The Deep Ellum Art Company has a dedicated following and tends to book modern acts on their concert stage. The small venue spotlights performers such as Julliard-trained classic soulster Morgan James, local Grateful Dead tribute artists Forgotten Space, and pianist George Ko, as well as the annual Pancakes & Booze Art Show and more.

Annette Strauss Square is an outdoor stage nestled between the Meyerson Symphony Center and the Winspear Opera House. It’s home away from home for many touring artists like Ben Folds, or Tower of Power, and can hold up to 5000. There are also simulcasts with the Dallas Opera, and concerts that have been staged there and across the street in Klyde Warren Park.

Sons of Hermann Hall is reported to be the oldest continually operating bar in Dallas. Another stage that’s on the smaller side hosts a variety of shows. Step inside the Deep Ellum neighborhood bar, then find the ballroom upstairs. It is a place with roots, that still features musical acts, and unique campfire jams, and teaches weekly swing dance lessons (Swingin’ at the Sons).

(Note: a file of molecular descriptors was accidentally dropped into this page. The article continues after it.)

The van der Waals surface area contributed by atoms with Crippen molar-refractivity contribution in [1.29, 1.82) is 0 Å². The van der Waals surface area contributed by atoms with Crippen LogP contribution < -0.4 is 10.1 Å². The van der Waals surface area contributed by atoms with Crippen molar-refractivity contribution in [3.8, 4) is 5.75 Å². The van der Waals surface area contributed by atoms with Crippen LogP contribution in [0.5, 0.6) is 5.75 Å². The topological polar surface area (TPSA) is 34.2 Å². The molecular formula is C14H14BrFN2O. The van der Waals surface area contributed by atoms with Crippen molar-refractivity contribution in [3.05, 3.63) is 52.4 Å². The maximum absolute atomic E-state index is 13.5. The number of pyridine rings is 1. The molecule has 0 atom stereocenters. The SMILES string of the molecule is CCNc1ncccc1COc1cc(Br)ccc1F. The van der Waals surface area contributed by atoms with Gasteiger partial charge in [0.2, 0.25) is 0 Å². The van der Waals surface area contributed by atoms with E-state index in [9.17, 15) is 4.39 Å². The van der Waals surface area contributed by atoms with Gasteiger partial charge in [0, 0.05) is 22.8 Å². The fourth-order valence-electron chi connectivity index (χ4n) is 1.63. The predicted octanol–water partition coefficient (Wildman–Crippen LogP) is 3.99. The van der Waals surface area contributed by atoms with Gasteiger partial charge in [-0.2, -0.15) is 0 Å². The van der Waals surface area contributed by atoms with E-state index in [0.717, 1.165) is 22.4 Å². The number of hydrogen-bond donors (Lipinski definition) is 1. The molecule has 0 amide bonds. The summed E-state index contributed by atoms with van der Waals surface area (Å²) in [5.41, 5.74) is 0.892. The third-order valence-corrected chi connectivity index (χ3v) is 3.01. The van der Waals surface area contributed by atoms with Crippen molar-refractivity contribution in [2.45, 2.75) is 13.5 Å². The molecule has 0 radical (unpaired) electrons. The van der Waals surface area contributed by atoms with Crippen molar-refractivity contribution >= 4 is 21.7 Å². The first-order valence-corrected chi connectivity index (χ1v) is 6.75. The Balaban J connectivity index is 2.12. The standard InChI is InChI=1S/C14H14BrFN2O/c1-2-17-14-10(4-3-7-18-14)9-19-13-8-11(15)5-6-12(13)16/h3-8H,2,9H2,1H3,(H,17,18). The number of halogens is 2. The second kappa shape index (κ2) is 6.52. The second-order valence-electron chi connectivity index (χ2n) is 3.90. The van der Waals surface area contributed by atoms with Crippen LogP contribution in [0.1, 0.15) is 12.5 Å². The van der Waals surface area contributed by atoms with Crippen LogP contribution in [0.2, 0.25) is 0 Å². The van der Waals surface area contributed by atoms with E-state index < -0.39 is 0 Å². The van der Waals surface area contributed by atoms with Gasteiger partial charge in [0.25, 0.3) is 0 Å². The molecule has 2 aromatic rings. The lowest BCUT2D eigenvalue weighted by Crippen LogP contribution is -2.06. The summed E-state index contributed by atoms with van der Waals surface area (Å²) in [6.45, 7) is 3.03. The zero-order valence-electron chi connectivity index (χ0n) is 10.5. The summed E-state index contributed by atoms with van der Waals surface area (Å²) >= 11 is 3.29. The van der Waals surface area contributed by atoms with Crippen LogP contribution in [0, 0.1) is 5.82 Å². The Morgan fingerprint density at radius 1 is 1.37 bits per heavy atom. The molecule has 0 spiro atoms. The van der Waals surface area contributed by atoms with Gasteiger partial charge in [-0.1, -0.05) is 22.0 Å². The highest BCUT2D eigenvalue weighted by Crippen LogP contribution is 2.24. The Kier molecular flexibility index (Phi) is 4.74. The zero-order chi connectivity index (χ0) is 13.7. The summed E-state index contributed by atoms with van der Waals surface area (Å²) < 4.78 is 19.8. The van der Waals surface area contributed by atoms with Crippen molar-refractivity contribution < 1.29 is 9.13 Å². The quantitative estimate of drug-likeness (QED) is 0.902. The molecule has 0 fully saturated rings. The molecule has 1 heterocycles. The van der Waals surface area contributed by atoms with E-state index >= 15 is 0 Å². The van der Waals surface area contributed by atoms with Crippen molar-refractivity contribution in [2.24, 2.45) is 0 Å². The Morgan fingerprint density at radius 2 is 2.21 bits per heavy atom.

Located in Oak Cliff’s trendy Bishop Arts District, the Kessler Theater has been a neighborhood focal point for years. The old movie theater is intimate and hosts a continuing stream of well-established artists such as acoustic guitarist Leo Kottke and pioneering jazz fusion star Al Di Meola; outlaw country musician Steve Earle, Grammy-winning Andy Summers (of The Police), and many more. Plus, their Spring Green outdoor shows are always fun under the big and bright stars, deep in the heart of you-know-where.